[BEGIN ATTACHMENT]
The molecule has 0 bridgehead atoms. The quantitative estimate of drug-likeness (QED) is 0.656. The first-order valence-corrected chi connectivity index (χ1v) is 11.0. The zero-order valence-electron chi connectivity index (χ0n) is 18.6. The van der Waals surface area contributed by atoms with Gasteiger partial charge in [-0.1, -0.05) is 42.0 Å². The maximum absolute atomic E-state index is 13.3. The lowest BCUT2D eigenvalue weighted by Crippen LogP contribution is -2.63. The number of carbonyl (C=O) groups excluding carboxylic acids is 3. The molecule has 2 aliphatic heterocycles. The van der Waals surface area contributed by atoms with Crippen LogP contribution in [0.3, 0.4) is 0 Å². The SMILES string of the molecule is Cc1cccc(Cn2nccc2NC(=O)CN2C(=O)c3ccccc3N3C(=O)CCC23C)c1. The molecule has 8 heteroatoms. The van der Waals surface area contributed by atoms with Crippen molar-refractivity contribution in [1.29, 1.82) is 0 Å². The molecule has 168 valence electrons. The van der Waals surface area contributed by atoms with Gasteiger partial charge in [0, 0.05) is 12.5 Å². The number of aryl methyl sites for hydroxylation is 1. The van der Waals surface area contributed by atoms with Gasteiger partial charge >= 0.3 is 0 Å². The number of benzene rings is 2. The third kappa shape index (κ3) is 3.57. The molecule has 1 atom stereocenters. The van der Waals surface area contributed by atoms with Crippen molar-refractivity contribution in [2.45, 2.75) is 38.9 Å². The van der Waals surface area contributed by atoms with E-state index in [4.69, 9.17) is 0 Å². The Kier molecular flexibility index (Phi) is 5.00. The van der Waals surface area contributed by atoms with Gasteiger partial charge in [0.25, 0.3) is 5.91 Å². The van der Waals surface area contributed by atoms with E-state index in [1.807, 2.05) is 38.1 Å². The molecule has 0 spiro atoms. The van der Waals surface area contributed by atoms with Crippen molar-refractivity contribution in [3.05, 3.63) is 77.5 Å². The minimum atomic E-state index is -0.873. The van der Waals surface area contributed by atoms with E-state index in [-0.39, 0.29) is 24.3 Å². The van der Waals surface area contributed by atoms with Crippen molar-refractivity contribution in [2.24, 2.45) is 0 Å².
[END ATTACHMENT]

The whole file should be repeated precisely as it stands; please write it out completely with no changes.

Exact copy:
The molecule has 0 bridgehead atoms. The quantitative estimate of drug-likeness (QED) is 0.656. The first-order valence-corrected chi connectivity index (χ1v) is 11.0. The zero-order valence-electron chi connectivity index (χ0n) is 18.6. The van der Waals surface area contributed by atoms with Gasteiger partial charge in [-0.1, -0.05) is 42.0 Å². The maximum absolute atomic E-state index is 13.3. The lowest BCUT2D eigenvalue weighted by Crippen LogP contribution is -2.63. The number of carbonyl (C=O) groups excluding carboxylic acids is 3. The molecule has 2 aliphatic heterocycles. The van der Waals surface area contributed by atoms with Crippen LogP contribution in [0.3, 0.4) is 0 Å². The SMILES string of the molecule is Cc1cccc(Cn2nccc2NC(=O)CN2C(=O)c3ccccc3N3C(=O)CCC23C)c1. The molecule has 8 heteroatoms. The van der Waals surface area contributed by atoms with Crippen molar-refractivity contribution in [1.29, 1.82) is 0 Å². The molecule has 168 valence electrons. The van der Waals surface area contributed by atoms with Gasteiger partial charge in [0, 0.05) is 12.5 Å². The number of aryl methyl sites for hydroxylation is 1. The van der Waals surface area contributed by atoms with Gasteiger partial charge >= 0.3 is 0 Å². The number of benzene rings is 2. The third kappa shape index (κ3) is 3.57. The molecule has 1 atom stereocenters. The van der Waals surface area contributed by atoms with Crippen molar-refractivity contribution in [2.45, 2.75) is 38.9 Å². The van der Waals surface area contributed by atoms with E-state index in [4.69, 9.17) is 0 Å². The Kier molecular flexibility index (Phi) is 5.00. The van der Waals surface area contributed by atoms with Gasteiger partial charge in [0.25, 0.3) is 5.91 Å². The van der Waals surface area contributed by atoms with E-state index in [1.807, 2.05) is 38.1 Å². The molecule has 0 spiro atoms. The van der Waals surface area contributed by atoms with Crippen molar-refractivity contribution in [3.05, 3.63) is 77.5 Å². The minimum atomic E-state index is -0.873. The van der Waals surface area contributed by atoms with E-state index in [-0.39, 0.29) is 24.3 Å². The van der Waals surface area contributed by atoms with Crippen molar-refractivity contribution in [2.24, 2.45) is 0 Å².